The findings also stoked new calls to fully expand Medicaid under the Affordable Care Act, which provides coverage for working-age adults who earn up to 138% of the federal poverty line. It found about 666,000 Georgians fit in that category – higher than some previous estimates.
“Georgia has an opportunity to save lives, help rural economies and make a dent in our health care provider shortage - but only by fully expanding Medicaid,” said Stacey Abrams, Kemp’s Democratic opponent in 2018.
"The Deloitte numbers don't lie," she added. "Kemp's half-measures cannot solve a deepening crisis."
And the report could spur politicians to explore new ways to prod smaller businesses to provide coverage to their employees. It showed that 60% of uninsured Georgians over the age of 16 currently have jobs.
"We need to look at incentives for partnerships in a way that encourages people who have no coverage to move into the health care exchange or encourage employers to cover them," said state Sen. Dean Burke, a Bainbridge Republican who is a physician.
He was among a group of dozens of lawmakers, health officials and Kemp administration officials who met Thursday to discuss the report, which includes these findings:
- Georgia's uninsured rate in 2017 was 14.8%, compared with 10.5% nationally. The uninsured rate in some counties, particularly in rural areas, soared above 30%.
- An estimated 28.5% of the population below the poverty line is uninsured – 478,000 people. That rate is higher than the national average of 20% in states that have expanded Medicaid and 26% in states that have not. An additional 190,000 uninsured adults make less than 138% of the poverty line.
- Roughly 27% of young adults, ages 19-34, are uninsured. That's the second-highest uninsured rate for that age bracket in the nation. And 8% of children don't have insurance coverage, above the national average of 5%.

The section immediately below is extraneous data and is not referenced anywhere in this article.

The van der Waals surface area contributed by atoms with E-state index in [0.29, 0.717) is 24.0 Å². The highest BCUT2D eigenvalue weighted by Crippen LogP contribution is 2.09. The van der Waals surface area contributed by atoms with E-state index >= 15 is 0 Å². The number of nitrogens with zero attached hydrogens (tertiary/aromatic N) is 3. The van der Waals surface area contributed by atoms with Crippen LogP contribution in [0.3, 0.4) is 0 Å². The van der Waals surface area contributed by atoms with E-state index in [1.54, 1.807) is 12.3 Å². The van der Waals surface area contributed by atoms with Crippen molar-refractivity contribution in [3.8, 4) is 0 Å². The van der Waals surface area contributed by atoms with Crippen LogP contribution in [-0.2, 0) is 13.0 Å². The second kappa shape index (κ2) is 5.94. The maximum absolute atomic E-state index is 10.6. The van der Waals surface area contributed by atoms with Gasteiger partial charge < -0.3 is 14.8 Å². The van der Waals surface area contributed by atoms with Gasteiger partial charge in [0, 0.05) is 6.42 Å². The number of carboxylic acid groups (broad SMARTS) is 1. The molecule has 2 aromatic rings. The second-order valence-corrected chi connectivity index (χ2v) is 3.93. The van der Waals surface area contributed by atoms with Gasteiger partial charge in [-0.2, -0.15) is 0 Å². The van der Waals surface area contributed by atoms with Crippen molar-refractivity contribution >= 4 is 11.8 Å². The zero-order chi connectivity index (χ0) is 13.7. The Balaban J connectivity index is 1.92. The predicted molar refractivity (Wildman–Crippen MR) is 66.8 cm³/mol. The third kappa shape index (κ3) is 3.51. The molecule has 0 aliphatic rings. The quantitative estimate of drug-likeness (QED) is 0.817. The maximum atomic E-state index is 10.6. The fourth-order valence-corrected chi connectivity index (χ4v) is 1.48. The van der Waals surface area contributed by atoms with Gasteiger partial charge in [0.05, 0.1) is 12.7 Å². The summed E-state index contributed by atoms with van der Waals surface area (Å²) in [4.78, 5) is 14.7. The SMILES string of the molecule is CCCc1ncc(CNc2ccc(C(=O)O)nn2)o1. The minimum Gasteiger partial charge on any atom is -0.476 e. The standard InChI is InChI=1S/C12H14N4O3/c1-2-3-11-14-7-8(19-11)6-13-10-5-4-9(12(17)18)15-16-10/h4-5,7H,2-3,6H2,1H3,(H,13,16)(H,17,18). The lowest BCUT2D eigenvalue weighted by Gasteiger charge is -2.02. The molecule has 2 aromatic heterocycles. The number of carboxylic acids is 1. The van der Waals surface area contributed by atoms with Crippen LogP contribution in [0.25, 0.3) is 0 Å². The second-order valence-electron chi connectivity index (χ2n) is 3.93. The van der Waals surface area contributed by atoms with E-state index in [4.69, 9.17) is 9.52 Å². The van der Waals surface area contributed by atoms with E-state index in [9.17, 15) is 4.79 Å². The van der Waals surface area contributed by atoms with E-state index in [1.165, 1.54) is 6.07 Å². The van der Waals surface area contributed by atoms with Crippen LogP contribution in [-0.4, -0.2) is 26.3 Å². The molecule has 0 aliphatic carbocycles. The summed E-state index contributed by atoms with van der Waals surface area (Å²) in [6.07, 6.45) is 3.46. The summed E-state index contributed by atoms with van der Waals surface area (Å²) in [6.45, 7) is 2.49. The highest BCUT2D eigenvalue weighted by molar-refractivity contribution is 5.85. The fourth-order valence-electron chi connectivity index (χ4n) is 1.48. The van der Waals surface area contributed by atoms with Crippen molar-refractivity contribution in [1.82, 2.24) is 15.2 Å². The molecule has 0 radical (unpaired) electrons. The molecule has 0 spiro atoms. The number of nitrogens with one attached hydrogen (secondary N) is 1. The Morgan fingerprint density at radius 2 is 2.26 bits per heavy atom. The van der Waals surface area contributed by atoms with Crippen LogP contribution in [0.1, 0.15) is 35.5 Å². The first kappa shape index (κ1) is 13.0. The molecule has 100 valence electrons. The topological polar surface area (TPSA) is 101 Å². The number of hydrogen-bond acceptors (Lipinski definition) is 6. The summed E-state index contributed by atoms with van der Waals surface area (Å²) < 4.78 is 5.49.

- Minorities are more likely to be uninsured than white residents. About one-third of Hispanic residents and 15% of African Americans have no health coverage, compared with 12% of whites.
- Over one-third of the uninsured population in Georgia is concentrated in five metro Atlanta counties: Clayton, Cobb, DeKalb, Fulton and Gwinnett.
- Seven rural hospitals have closed in Georgia since 2010, the third-highest rate of closures in the nation behind Texas and Tennessee. An additional 26 of the state's remaining 63 rural hospitals are at risk of closure.
Caption Caption Caption Caption
Georgia lawmakers gave Kemp the power to pursue the waivers earlier this year by restoring authority that was stripped from Gov. Nathan Deal in 2014.
His administration hired Deloitte to come up with options, at a cost of roughly $2 million, and set a tight timeline for the waiver process: The governor wants to submit his choice to the federal government by the end of this year.
Kemp has said he's open to several options, including a limited expansion of the Medicaid program and new work requirements for some recipients. His goals, he said, are to lower health care costs, improve quality and protect people with pre-existing conditions.
But he has ruled out a full-scale expansion of Medicaid, saying it's too costly in the long run and that he has no interest in supporting a "broken" Affordable Care Act program.
Democrats, along with some Republican lawmakers, have urged Kemp to seek a broad expansion to provide health care to hundreds of thousands and bolster the state's rural hospitals. Those critics cast a waiver as a flimsy solution.
State Rep. Scott Holcomb, D-Atlanta, said the study was "yet another wake-up call to policymakers" to expand the program.
“For those who advocate waivers, they have their work cut out for them,” he said. “They must demonstrate how waivers will improve outcomes at less cost than full expansion.”
Others sounded an optimistic note. Burke, the Republican legislator, said the data give state officials a new baseline understanding of Georgia’s health care situation.
“We finally have Georgia numbers - not just an opinion,” he said. “We have a challenge ahead, but also a lot of opportunity.”